So, look for things like a professional program certificate like ITT or Wyotech, or an ASE certification.
I hold no licence, But have worked professionally for 20 years as an auto and heavy equipment tech. I hold an ASE Master Auto Technician Certification.

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I second the original question (still unanswered). Speaking as someone who logged in today to try to find an attorney, I see this category as one that's exactly what I have my Angie's List membership for:

1. It's important that I find a good one
2. I'm not an expert enough to know myself who is a good one
3. The industry is full of advertisements and misinformation
4. I wish I knew what experiences other people have had


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I don't care about lawns--I planted mine in clover and don't have to mow it. When I do need to mow I use a rotary Fiskars mower, which is great--or a scythe. That's right--a scythe (the European type, which is smaller, and it's very good exercise). Gas-powered mowers, chemical fertilizers and weed killers--all nasty stuff that gets into everyone's air, soil, and water. I'm sure my neighbor doesn't like my wildflowers, semi-wild pockets of fruit bushes, and unmown areas and yes, dandelions (I have 10 acres) but that's too bad. It's better habitat for wildlife, especially the pollinators on which our food supply depends. I think this obsession with the Great American Lawn is a waste of time and resources. Plant some food instead.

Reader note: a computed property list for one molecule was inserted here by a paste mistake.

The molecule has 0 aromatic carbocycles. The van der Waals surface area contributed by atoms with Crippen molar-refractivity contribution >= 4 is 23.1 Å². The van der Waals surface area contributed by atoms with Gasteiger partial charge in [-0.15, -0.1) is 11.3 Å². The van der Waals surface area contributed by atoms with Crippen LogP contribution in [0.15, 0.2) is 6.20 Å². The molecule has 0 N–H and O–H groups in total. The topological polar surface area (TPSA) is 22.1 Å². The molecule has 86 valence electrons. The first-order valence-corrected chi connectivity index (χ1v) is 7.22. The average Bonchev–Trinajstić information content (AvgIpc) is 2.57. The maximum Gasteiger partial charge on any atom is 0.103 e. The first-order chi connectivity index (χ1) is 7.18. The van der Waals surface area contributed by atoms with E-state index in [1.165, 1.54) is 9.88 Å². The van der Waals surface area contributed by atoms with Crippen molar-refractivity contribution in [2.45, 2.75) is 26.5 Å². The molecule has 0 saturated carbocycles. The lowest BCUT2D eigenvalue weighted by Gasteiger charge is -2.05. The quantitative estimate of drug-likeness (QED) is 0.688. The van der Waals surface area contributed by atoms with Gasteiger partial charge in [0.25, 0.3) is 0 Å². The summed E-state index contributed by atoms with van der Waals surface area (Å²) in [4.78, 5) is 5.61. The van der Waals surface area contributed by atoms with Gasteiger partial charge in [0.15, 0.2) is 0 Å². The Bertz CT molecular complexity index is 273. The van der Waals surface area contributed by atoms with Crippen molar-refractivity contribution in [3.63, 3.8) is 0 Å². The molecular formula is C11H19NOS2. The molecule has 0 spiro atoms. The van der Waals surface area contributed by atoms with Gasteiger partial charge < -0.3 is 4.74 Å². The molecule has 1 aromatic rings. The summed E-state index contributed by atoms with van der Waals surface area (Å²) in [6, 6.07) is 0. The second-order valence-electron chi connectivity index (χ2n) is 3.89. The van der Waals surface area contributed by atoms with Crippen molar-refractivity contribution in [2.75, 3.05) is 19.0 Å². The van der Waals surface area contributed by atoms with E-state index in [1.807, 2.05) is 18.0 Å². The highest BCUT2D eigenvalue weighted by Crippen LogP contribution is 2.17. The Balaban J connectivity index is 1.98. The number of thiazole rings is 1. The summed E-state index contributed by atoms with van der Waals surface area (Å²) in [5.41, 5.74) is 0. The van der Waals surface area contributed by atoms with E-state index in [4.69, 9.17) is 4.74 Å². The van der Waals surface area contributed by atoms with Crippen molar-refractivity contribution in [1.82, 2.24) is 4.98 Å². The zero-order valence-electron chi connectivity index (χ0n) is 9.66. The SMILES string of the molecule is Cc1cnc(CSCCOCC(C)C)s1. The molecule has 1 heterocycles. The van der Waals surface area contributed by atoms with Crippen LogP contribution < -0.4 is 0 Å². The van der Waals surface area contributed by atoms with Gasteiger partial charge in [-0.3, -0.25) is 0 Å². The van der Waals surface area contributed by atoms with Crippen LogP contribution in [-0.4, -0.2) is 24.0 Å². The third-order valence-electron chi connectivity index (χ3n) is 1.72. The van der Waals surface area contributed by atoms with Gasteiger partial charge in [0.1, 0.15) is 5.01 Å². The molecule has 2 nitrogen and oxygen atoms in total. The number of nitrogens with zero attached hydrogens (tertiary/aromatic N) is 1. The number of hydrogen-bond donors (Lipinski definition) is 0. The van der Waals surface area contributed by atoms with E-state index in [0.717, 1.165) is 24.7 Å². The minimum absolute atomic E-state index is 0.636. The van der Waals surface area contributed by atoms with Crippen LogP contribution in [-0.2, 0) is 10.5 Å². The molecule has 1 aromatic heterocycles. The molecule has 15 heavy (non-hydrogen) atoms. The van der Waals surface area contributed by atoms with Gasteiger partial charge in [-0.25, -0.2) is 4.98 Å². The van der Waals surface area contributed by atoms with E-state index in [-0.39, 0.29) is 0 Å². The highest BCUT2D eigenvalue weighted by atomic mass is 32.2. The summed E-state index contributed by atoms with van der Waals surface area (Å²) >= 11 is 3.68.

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I'm not sure Angie et. al. want you to have a complete answer to this question. By re-subscribing at the Indiana State Fair in 2012, I think I paid $20.00 per year for a multi- year subscription. Maybe even less. At the other extreme--and I hope my memory isn't faulty about this--I think the price, for my area, for ONE year was an outrageous $70.00. And they debited me automatically without warning. I had to opt out of that automatic charge. I like Angie's List, but if some of the companies they monitor behaved the way they do in this respect, they'd be on some sort of Pages of Unhappiness. I'll be interested to see if this comment gets published or censored out of existence.
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That's very difficult to answer without seeing the house. As one poster said, the prep is the most important part. On newer homes that don't have a lot of peeling paint, the prep can be very minimal even as low as a couple or a few hundred dollars for the prep labor.

On a 100 year old home with 12 coats of peeling paint on it, then the prep costs can be very high and can easily exceed 50% of the job's labor cost.

A 2100 sq ft two story home could easily cost $1000 just for the labor to prep for the paint job. That number could climb too. Throw in lots of caullking  or window glazing, and you could be talking a couple or a few hundred dollars more for labor.

Painting that home with one coat of paint and a different color on the trim could run roughly $1000 or more just for labor. Add a second coat  and that could cost close to another $1000 for labor.

For paint, you may need 20 gallons of paint. You can pay from $30-$70 for a gallon of good quality exterior paint. The manufacturer of the paint should be specified in any painting contract. Otherwise, the contractor could bid at a Sherwin-Williams $60 per gallon paint and then paint the house with $35 Valspar and pocket the difference. $25 dollars per gallon times 20 gallons? That's a pretty penny too.

That was the long answer to your question. The short answer is $2000 to $4000 and up, depending upon the amount of prep, the number of coats, the amount of trim, and the paint used.